The Hundred-Mile Radius


By Archana Mehta

Ray Harroun won the first Indy 500, launching Firestone’s legacy of victory at the Indianapolis Motor Speedway. Image provided by Firestone.

If what comes to mind when you hear the word Firestone is rubber tires for cars and trucks, then you’ve missed the rich history of a brand founded more than a century ago by a man who was motivated by a desire to serve.

December 20, 2018, marked the 150th birthday of Harvey Firestone, the founder of the eponymous brand. Firestone revolutionized how goods were delivered across the United States.

In the late 1800s, when farm tractors were just invented, farmers bumped around their fields riding on metal wheels across the rough terrain. Firestone, a farm boy who knew firsthand the difficulties of driving a tractor with steel wheels, founded Firestone Tire and Rubber Company in 1900 when he saw the demand for rubber tires for automobiles as well as for farm equipment. According to Christine Karbowiak, Executive Vice President, CAO, and CRO of Bridgestone Americas, Firestone’s company quickly became the preeminent brand in agricultural tires. This demand was due to the clever design: It was the first pneumatic rubber tractor tire, with a wide surface and a chevron tread. The design created advantages in fuel economy, performance, and driver comfort. Firestone’s personal friendship with Henry Ford also helped the company gain traction and market share when Ford chose Firestone as an original equipment manufacturer to supply tires for his automobiles.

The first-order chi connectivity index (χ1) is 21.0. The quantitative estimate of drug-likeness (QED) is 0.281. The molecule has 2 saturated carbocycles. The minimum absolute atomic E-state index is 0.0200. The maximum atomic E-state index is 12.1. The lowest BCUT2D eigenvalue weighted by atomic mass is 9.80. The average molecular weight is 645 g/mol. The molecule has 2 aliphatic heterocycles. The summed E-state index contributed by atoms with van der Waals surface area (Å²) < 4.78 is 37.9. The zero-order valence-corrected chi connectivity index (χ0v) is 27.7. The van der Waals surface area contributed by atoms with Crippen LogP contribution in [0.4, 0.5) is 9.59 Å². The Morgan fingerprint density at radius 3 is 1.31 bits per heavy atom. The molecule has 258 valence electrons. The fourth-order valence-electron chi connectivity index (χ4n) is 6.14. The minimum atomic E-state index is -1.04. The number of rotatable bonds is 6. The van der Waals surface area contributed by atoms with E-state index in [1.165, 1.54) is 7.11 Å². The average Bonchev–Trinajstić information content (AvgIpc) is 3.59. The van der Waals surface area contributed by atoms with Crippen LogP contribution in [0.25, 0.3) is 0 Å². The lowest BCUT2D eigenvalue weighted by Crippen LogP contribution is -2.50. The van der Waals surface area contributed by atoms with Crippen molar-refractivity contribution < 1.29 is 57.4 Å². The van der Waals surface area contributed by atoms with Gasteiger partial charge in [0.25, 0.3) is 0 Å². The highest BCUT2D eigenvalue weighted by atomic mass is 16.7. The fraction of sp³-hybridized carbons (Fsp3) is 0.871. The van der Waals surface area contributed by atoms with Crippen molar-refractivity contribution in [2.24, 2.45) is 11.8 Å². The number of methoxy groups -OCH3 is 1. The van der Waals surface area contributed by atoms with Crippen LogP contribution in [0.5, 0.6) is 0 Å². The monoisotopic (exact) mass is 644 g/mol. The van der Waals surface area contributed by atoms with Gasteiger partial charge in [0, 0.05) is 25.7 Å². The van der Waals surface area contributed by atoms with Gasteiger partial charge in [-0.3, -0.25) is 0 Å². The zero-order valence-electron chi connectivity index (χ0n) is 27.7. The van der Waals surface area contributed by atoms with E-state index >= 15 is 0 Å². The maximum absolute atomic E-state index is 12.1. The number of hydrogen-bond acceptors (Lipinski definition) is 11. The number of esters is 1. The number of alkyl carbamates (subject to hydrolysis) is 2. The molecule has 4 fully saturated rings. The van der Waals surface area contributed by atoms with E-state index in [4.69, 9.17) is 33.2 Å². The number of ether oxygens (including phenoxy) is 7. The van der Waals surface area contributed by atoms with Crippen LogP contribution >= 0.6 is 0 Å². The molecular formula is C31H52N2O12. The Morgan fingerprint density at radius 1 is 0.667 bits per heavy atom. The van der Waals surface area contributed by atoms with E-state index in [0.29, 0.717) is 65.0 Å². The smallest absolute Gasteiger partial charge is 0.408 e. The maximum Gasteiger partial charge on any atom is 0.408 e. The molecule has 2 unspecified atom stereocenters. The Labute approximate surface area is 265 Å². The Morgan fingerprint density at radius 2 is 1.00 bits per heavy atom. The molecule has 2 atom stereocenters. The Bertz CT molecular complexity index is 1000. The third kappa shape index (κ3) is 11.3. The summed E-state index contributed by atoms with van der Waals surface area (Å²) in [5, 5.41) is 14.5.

John Burroughs, Thomas Edison, and Harvey S. Firestone during a 1918 camping trip in West Virginia. Image provided by Firestone.

Firestone’s success in the 1920s earned him membership into an exclusive group: The Millionaire’s Club. It was an honor he shared with Thomas Edison and Henry Ford.

But beyond his success, and innovations in tires and rubber, Firestone created a company that reflected his philosophy: to serve his community and to do the right thing. His motivation to serve and devise ways to improve the lives of others inspired the Ship by Truck movement. Firestone’s approach — a novel one at the time — was to ship goods short distances via trucks instead of trains. In the early 1900s, this country had little infrastructure and hardly any decent roads or highways, especially for interstate travel. Most roads were dirt and many went nowhere in particular. Although railways spanned the nation, most railroads didn’t have hubs in every city and branches of the rail system left large swathes of the countryside not easily reachable. Farmers had a difficult time getting produce from farms to cities, and manufacturers of goods ran into trouble distributing their products.

Firestone realized that the great issue at hand was that progress was impeded by the country’s inefficient transportation network; industries couldn’t grow without a pathway for distribution. In 1918, Firestone began running ads for the Ship by Truck movement. Karbowiak says that this media campaign was able to demonstrate that trucking was more efficient than the current system in place. “It could take two and a half days by train to move goods from Detroit to Toledo. But it only took six or seven hours by truck, which makes moving things like produce a whole lot more feasible. You were able to move things forward and so you were able also to reduce prices.”

Firestone’s approach to shipping goods by truck slashed delivery times from days to hours. Farmers and small retailers were able to expand their reach and grow. Faster shipping prevented perishables from going bad in transit, and prices of goods dropped.

The hundred-mile radius,” Firestone was quoted as saying, “belongs to the truck.”